In the US, Dietitians require a referral and prescription from the physician. Initial visits are often an hour in length. Recall interviews from the mother regarding child’s eating habits are usually conducted, but for an accurate account mother is asked to observe and record the actual food intake.  A food intake record can indicate the nutritional imbalance. Nutritional counseling reimbursements vary with insurance carriers and type of coverage. However Early Periodic Screening, Diagnosis and treatment Healthy kids Expanded Medicaid Program covers nutritional counseling for children at high risk for nutritional deficiencies.  RD’s can also conduct support groups for parents on issues like breastfeeding, nutritional concerns, healthy snacks etc.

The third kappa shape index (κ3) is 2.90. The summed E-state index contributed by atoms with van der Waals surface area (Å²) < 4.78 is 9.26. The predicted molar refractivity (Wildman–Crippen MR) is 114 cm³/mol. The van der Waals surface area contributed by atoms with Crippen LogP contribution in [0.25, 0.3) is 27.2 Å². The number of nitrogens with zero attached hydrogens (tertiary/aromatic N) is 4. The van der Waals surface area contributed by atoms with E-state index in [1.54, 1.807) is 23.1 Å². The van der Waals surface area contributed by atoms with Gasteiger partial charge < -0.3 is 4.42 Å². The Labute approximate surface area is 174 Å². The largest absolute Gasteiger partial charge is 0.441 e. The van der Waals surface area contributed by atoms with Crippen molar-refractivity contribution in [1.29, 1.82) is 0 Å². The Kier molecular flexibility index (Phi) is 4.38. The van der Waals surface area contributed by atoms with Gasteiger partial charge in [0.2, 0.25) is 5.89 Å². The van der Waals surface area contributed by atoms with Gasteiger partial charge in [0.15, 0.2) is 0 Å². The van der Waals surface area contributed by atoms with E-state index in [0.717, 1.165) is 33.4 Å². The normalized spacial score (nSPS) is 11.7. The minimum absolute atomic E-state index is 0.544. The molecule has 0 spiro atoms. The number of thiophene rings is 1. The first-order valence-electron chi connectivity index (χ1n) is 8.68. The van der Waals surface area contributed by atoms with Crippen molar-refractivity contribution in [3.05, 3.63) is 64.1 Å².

Nurses-As major players in the health care team, nurses are often the ones to conduct the communication to patients about the nutritional needs of their infant.  While the physician is traditionally seen in the US as the team member who speaks from the greatest authority, it is the nurse who often speaks from the greatest empathy.  Nurses often have the patient contact time that physicians are not able to have.  It is in this time that encouragement can be given to parents.  Also, nurses have a major role in the larger community.  The flexibility of a nurse’s training enables them to meet members of a particular population outside of the office setting.  It is there that they can communicate messages through classes, health fairs, consultation, etc.